Conservation policies favoring keystone animal species are insufficient to conserve the world’s biodiversity because many of these target animals don’t live in the world’s most bio diverse spots: lowland tropical forests under pressure from agriculture, logging, and other human activities.
“We need a completely different approach to conservation, particularly if these [tropical forest] plants are proxy for overall biodiversity,” said former Arnold Arboretum director and Charles Bullard Professor of Forestry Emeritus Peter Ashton.
Ashton made the comments as the kickoff speaker in the Harvard Museum of Natural History lecture series “Plants Matter” on Tuesday (Oct. 16) in the Geological Lecture Hall.
Ashton used conservation efforts on the heavily deforested island of Borneo, where he spent years doing fieldwork, to illustrate his point.
Today, organizations are looking to conserve remnant upland forests in Borneo’s mountains as habitat for a variety of animal species. The effort is a reflection of a widespread emphasis on conservation of wide-ranging birds and mammals popular with the public. The reasoning of these programs, he said, is that by conserving these animals, they’ll also conserve their habitats, helping less-charismatic plants, animals, insects, and fungi.
Though those animals and their forests are certainly worth protecting, Ashton said, if the goal is to save as many of the world’s species as possible, then efforts have to target the forests containing the most biodiversity. And those forests are often not home to the charismatic animals and birds that are the target of both public interest and many of today’s conservation efforts.
“It’s a worthwhile project, even from a botanist’s point of view, but it’s not sufficient,” Ashton said. “We’ve got to go for these tiny little places that yet remain along the coast … because it’s there that the great concentration of biodiversity is to be found.”
These lowland patches are difficult to conserve, Ashton said, because they don’t generate income for their owners unless they’re utilized in some way. Logging and agriculture extract resources, but are destructive. Ecotourism can generate revenue without damaging the forest, but tourists are more interested in exotic animals than they are the trees and understory plants that make up most of the species diversity in these areas.
“Ecotourists come and say, ‘Where are the elephants? Trees? No, no, no, you’ve seen one tree, you’ve seen them all,’” Ashton said.
Developed countries ought to play a role and contribute financially to the preservation of these last species-rich spots, Ashton said. Conservation of the world’s remaining biodiversity is at least as pressing an issue as reducing greenhouse gases in the atmosphere responsible for global warming.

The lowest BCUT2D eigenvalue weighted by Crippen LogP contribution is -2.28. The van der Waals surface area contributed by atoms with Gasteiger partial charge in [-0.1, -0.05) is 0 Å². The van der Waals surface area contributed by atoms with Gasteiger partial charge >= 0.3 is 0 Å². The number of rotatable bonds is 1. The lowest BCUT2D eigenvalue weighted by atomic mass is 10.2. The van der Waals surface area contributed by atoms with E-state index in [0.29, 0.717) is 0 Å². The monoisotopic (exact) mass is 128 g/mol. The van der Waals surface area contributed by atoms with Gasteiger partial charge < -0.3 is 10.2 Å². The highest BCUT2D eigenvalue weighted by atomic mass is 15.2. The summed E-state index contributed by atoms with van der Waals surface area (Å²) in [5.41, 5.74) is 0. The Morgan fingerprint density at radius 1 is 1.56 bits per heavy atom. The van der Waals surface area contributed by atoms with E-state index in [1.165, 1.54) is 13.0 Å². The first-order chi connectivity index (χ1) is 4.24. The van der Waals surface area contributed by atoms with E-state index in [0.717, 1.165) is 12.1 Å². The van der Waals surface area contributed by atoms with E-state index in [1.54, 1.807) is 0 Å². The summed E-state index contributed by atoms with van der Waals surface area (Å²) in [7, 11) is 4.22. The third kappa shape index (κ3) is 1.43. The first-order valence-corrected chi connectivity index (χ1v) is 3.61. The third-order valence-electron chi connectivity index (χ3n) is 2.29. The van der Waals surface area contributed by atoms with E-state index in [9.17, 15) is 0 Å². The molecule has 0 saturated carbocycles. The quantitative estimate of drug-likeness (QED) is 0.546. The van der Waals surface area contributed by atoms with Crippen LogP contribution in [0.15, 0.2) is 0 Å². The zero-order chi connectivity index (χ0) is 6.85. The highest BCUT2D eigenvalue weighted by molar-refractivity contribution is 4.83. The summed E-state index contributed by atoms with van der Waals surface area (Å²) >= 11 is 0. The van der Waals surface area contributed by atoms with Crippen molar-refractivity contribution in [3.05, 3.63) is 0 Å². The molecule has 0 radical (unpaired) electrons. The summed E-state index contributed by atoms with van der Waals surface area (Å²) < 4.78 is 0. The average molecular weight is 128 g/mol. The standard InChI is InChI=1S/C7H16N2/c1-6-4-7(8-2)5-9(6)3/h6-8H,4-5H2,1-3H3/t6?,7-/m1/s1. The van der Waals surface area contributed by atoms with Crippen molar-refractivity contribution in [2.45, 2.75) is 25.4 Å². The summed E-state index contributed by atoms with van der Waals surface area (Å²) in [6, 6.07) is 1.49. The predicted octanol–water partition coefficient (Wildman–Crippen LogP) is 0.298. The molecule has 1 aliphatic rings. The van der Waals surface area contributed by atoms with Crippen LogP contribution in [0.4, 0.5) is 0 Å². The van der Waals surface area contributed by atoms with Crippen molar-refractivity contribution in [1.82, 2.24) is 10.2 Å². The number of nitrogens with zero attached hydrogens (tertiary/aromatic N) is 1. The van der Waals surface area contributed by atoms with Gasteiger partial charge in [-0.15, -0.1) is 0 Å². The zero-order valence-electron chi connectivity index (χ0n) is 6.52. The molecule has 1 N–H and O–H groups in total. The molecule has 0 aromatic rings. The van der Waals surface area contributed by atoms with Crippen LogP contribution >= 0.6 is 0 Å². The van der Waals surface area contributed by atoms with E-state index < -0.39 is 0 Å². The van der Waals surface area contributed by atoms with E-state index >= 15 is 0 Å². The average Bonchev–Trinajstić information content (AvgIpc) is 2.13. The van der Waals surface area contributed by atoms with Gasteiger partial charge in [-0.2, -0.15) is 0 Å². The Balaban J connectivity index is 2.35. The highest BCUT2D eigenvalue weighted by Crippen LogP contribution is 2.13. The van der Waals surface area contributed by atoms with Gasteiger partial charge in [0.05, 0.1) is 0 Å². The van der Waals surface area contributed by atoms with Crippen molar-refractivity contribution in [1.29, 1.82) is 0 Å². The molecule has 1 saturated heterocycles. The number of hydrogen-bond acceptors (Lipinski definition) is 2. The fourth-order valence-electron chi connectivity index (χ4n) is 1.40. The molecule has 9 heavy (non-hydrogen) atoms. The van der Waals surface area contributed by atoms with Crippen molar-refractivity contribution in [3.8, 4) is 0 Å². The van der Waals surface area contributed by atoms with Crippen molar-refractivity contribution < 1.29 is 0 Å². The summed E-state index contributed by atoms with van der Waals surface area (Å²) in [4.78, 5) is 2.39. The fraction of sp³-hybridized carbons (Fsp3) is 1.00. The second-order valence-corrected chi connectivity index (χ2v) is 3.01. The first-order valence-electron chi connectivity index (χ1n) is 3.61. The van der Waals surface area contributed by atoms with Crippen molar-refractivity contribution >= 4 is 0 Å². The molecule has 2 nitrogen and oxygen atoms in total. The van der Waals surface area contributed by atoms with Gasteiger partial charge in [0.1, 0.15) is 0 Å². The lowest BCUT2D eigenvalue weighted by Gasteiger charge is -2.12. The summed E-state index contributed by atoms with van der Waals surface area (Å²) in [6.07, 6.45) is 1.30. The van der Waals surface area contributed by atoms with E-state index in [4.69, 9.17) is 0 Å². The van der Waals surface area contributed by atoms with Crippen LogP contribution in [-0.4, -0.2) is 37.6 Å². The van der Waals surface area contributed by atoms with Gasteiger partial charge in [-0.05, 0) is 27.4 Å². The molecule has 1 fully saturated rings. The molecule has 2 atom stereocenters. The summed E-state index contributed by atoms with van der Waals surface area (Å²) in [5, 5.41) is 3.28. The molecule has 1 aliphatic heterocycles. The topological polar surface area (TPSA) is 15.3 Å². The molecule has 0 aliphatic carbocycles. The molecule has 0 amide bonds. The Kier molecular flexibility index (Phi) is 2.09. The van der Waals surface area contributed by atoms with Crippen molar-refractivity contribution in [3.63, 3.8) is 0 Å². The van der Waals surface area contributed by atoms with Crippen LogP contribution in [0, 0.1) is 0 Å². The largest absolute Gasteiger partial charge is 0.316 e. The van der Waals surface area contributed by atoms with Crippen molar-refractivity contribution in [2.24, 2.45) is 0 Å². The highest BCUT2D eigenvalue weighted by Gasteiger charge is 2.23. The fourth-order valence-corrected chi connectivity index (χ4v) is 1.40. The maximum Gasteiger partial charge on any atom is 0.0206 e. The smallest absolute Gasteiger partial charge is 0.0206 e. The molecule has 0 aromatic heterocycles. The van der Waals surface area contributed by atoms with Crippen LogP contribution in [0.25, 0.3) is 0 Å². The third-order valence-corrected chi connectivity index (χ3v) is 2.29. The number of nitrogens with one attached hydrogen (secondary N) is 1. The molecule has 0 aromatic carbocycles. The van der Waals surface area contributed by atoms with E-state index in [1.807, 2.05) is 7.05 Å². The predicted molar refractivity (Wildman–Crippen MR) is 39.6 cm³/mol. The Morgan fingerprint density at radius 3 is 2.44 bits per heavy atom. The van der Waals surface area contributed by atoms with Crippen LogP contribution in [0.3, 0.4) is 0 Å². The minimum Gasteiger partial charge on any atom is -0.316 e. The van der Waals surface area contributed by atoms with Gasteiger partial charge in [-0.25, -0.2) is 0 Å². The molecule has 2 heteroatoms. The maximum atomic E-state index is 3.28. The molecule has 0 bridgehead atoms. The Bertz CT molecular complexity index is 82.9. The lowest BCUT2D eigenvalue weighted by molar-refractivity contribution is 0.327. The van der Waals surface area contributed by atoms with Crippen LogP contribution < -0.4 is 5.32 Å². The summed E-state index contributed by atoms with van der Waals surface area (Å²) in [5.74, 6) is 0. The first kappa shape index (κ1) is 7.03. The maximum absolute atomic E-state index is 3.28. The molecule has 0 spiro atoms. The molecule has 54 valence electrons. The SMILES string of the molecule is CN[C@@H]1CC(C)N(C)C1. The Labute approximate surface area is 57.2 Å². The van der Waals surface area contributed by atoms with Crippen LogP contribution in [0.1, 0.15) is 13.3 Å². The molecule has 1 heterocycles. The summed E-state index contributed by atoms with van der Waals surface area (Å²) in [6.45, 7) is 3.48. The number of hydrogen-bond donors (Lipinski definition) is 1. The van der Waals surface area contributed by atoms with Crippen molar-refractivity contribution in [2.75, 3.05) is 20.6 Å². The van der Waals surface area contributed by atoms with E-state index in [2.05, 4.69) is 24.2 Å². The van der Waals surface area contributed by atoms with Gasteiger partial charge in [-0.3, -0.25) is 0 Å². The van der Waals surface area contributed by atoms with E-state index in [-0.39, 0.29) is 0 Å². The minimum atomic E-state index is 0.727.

Ashton said the genes of all the varied species of plants and animals constitute a library of the planet’s genetic information. He likened the tropical forests to the Library of Congress — full of books few people read on a day-to-day basis, but a potentially critical resource to someone looking for the key to an important discovery.
The good news, Ashton said, is that because rainforest trees are immobile and long-lived, they can persist in relatively small patches of forest for some time. Unlike a wide-ranging animal that faces extinction if it loses part of its range, patches of rainforest can hold as many as 700 different tree species — more than in all of Canada and the United States — and, if not cut, persist for a long time even as neighboring forests disappear.
Ashton has spent decades working in the forests of Southeast Asia. His research has focused on the taxonomy and biogeography of tropical tree species. A critical milestone was his work establishing a network of tropical forest plots around the world used to study the forests and their response to global climate change. Earlier this year, Ashton received the Japan Prize, one of biology’s top honors.
“Species and individuals are unique. There are no copies. When you’ve lost a species, you’ve lost them forever,” Ashton said. “In my opinion, we have a special responsibility to regard biodiversity as an asset and protect it. It is as important as getting carbon out of the atmosphere and we’ve got to start … putting more money into its protection. Otherwise, it’s gone.”